The Greek that is typically translated/transliterated in English as “demon” is translated in Central Mazahua as “the evil spirit(s) of the devil” (source: Ellis Deibler in Notes on Translation July, 1967, p. 5ff.).

In Sissala it is translated with kaŋtɔŋ, which traditionally referred to “either a spirit of natural phenomena such as trees, rivers, stones, etc., or the spirit of a deceased person that has not been taken into the realm of the dead. Kaŋtɔŋ can be good or evil. Evil kaŋtɔŋ can bring much harm to people and are feared accordingly. A kaŋtɔŋ can also dwell in a person living on this earth. A person possessed by kaŋtɔŋ does not behave normally.” (Source: Regina Blass in Holzhausen 1991, p. 48f.)

In Umiray Dumaget Agta it is translated as hayup or “creature, animal, general term for any non-human creature, whether natural or supernatural.” Thomas Headland (in: Notes on Translation, September 1971, p. 17ff.) explains some more: “There are several types of supernatural creatures, or spirit beings which are designated by the generic term hayup. Just as we have several terms in English for various spirit beings (elves, fairies, goblins, demons, imps, pixies) so have the Dumagats. And just as you will find vast disagreement and vagueness among English informants as to the differences between pixies and imps, etc., so you will find that no two Dumagats will agree as to the form and function of their different spirit beings.” This term can also be used in a verb form: hayupen: “creatured” or “to be killed, made sick, or crazy by a spirit.

In Yala it is translated as yapri̍ija ɔdwɔ̄bi̍ or “bad Yaprija.” Yaprijas are traditional spirits that have a range presumed activities including giving or withholding gifts, giving and protecting children, causing death and disease and rewarding good behavior. (Source: Eugene Bunkowske in Notes on Translation 78/1980, p. 36ff.)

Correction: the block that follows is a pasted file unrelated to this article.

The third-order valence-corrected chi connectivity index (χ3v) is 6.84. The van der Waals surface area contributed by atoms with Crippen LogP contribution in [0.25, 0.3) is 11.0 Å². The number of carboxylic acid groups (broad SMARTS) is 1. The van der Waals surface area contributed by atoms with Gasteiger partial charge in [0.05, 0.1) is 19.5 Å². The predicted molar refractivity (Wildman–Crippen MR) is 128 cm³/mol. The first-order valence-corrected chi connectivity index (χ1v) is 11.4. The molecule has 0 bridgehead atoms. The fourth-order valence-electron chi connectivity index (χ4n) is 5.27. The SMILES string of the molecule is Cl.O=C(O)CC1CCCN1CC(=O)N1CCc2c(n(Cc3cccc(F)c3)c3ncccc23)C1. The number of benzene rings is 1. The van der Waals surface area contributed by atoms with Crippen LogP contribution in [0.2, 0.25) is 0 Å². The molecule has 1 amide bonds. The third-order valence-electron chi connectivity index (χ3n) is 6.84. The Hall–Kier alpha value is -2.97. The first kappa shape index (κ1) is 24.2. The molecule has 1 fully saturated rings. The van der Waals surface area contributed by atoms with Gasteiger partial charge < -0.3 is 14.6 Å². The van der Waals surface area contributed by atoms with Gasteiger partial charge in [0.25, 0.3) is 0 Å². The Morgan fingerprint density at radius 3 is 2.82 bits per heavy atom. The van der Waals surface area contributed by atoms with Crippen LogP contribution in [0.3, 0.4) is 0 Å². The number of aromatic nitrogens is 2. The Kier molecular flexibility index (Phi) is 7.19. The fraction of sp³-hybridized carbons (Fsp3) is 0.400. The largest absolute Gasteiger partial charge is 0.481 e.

See also devil and formal pronoun: demons or Satan addressing Jesus.


The Greek that is translated in English as “prison” is translated in Dehu as moapokamo or “house for tying up people” (source: Maurice Leenhardt in The Bible Translator 1951, p. 97ff. ) and in Nyongar as maya-maya dedinyang or “house shut” (source: Warda-Kwabba Luke-Ang).

complete verse (Revelation 18:2)

Following are a number of back-translations of Revelation 18:2:

  • Uma: “He shouted loudly, he said: ‘Destroyed! Destroyed is Babel, that big village! From now on it is occupied by demons, occupied by many kinds of evil things, occupied by every kind of disgusting and hated bird.” (Source: Uma Back Translation)
  • Yakan: “He called out loudly, he said, ‘Destroyed, really destroyed is the famous city of Babilon. Now the hibilis and the demons make it their place. And it is also the place of whatever birds are dirty and ritually-unclean.” (Source: Yakan Back Translation)
  • Western Bukidnon Manobo: “And he spoke loudly saying, ‘It is destroyed! The large city of Babylon is thoroughly destroyed. It has become now a dwelling place for demons and bad spirits. That city will become the dwelling place of every kind of bad and filthy bird.” (Source: Western Bukidnon Manobo Back Translation)
  • Kankanaey: “He said shouting, ‘Destroyed! The famous (lit. newsed) city of Babilonia is destroyed. She has become a haunt (lit. staying-place) of demons, rock-river-and-tree-spirits, and any-kind-of evil-spirits. All kinds of birds also that are considered to be filthy and evil, they are now nesting there.” (Source: Kankanaey Back Translation)
  • Tagbanwa: “He called out at full volume, saying, ‘Defeated now! That famous city of Babilonia is now defeated. Today all kinds of evil-ones/spirits will go to live there and it will be a nesting-place of dirty and disgusting birds.” (Source: Tagbanwa Back Translation)
  • Tenango Otomi: “Very loudly he shouted and said: ‘It is ended. Ended is the city of Babylon. Now it has become the home of evil spirits. It is where nests have been made for the birds who are filthy.” (Source: Tenango Otomi Back Translation)